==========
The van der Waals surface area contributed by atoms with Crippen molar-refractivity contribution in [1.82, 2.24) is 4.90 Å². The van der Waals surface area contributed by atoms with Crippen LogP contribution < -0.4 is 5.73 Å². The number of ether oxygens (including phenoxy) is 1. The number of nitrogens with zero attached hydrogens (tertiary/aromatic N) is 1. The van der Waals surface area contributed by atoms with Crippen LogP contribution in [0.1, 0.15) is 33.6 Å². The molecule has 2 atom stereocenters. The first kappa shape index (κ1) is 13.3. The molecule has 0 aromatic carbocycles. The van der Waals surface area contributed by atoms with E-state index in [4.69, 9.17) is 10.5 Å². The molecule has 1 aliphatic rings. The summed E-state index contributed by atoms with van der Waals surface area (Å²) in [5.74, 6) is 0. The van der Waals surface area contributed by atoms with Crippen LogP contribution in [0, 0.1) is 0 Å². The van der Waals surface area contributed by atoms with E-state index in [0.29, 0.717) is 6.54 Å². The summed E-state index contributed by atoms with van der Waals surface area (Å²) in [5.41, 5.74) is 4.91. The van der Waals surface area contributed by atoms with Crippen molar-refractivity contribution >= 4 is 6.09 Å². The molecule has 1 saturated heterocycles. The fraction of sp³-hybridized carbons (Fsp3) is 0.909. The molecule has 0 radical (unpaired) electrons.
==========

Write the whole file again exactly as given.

The van der Waals surface area contributed by atoms with Crippen molar-refractivity contribution in [1.82, 2.24) is 4.90 Å². The van der Waals surface area contributed by atoms with Crippen LogP contribution < -0.4 is 5.73 Å². The number of ether oxygens (including phenoxy) is 1. The number of nitrogens with zero attached hydrogens (tertiary/aromatic N) is 1. The van der Waals surface area contributed by atoms with Crippen LogP contribution in [0.1, 0.15) is 33.6 Å². The molecule has 2 atom stereocenters. The first kappa shape index (κ1) is 13.3. The molecule has 0 aromatic carbocycles. The van der Waals surface area contributed by atoms with E-state index in [4.69, 9.17) is 10.5 Å². The molecule has 1 aliphatic rings. The summed E-state index contributed by atoms with van der Waals surface area (Å²) in [5.74, 6) is 0. The van der Waals surface area contributed by atoms with Crippen LogP contribution in [0, 0.1) is 0 Å². The van der Waals surface area contributed by atoms with E-state index in [0.29, 0.717) is 6.54 Å². The summed E-state index contributed by atoms with van der Waals surface area (Å²) in [5.41, 5.74) is 4.91. The van der Waals surface area contributed by atoms with Crippen molar-refractivity contribution >= 4 is 6.09 Å². The molecule has 1 saturated heterocycles. The fraction of sp³-hybridized carbons (Fsp3) is 0.909. The molecule has 0 radical (unpaired) electrons.